One Day Notice

By Bryce Marrero | Drama
A Hollywood agent threatens to kill an assistant if he fails to sign a famous star.

Hunter Shea is a timid agent’s assistant working for the legendary Ruth Katzman, a former Hollywood heavyweight now on the decline. But now Hunter has a possible new job, and now has to put in his notice.

The problem? He’s cowed by Ruth’s forceful personality, and has procrastinated on telling her he’s leaving. But when he finally officially quits, he triggers a psychotic break in Ruth, who sets him a near-impossible task — as well as the ultimate high stakes — before he can truly leave.

Set in the tradition of classic dysfunctional Hollywood stories like Sunset Boulevard — with a dash of horror and thrillers like Misery thrown in — this thriller short, directed by Bryce Marrero and written by Matt Kic and Mike Sorce, is a wild psychological roller coaster that propels a hapless character on a journey of deception, violence and manipulation.

The narrative takes a little time to set up its moving pieces: a ruthless but desperate Hollywood agent, her hapless assistant who’s anxious to move on, an actress in search of new representation and the uniquely toxic milieu of twisted power, expectations and abuse that Hollywood has often fostered. But once the dominoes begin falling, they swerve into unexpected and dark places that take on an unexpectedly dark weight by the conclusion.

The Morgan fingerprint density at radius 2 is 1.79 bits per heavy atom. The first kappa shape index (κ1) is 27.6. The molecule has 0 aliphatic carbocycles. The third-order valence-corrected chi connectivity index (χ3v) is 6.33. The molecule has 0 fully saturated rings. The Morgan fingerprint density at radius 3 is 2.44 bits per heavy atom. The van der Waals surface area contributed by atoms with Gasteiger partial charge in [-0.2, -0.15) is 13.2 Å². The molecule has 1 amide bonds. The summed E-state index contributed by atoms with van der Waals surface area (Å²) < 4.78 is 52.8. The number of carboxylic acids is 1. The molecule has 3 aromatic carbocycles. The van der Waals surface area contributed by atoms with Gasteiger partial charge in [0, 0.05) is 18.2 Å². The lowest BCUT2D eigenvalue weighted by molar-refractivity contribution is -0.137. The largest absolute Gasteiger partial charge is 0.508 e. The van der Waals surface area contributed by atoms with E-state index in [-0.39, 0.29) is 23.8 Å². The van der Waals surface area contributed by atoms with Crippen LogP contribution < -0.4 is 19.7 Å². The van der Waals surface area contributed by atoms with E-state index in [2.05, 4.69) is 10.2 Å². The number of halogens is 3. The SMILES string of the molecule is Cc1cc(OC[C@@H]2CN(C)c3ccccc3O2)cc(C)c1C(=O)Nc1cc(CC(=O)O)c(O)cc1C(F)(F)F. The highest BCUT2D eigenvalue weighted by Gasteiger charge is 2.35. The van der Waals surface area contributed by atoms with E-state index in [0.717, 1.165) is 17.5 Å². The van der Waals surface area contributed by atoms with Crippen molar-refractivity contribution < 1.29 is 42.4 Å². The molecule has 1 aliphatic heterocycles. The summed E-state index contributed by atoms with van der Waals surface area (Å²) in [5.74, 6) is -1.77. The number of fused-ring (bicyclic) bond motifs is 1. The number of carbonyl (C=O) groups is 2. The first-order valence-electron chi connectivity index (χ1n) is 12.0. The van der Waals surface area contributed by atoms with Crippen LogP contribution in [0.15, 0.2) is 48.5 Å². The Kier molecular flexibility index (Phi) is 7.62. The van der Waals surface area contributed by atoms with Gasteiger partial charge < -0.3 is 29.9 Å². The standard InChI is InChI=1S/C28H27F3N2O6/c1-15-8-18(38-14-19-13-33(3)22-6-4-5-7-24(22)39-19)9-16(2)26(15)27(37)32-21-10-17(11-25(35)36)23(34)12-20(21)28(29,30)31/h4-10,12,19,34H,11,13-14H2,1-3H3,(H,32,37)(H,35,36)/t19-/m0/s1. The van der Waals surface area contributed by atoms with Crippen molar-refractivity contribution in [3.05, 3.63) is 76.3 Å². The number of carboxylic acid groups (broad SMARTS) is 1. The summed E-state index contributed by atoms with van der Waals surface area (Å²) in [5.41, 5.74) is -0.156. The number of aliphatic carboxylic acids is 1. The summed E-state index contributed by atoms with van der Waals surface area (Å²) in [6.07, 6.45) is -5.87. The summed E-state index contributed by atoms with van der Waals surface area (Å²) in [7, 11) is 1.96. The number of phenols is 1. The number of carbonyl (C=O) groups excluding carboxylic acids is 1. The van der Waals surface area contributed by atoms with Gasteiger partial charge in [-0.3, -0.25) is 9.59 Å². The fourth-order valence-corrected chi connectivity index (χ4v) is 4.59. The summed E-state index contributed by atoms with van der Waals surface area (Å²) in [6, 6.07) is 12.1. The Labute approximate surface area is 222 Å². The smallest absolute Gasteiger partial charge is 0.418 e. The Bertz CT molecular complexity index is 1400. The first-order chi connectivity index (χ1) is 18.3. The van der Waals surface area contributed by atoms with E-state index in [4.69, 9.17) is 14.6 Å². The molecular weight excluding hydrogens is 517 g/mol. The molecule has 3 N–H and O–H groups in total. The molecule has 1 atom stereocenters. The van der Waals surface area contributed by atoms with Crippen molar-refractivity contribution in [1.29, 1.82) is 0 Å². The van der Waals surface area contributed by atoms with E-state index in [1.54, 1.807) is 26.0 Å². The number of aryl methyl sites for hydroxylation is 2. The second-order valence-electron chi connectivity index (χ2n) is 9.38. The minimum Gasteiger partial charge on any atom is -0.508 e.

A commanding lead performance by veteran British actress Celia Imrie anchors the storytelling, who imbues her character with ruthlessness and craftiness. Ruth is domineering, demanding and cruel, but Imrie also deftly reveals the wounds and inner pain that fuels her dysfunction. The revelation of the character’s surprising depths is a key turning point of the film, one that pays off in the film’s ultimate resonance as it hits its stride coming into the final stretch.

“One Day Notice” has a high-concept campiness in some ways, with its high emotions compressed into a short time frame and space (and punctuated by an equally expressive and melodramatic score.) The choices that the characters make can verge on the outlandish, but what makes the film work in the end is how it lays bare Hollywood’s thirst for power and success, and the craven desperation that will make anyone do anything to achieve it. When pushed to the brink here, both Hunter and Ruth sink to their lowest moral thresholds — and discover there are even darker places to go.




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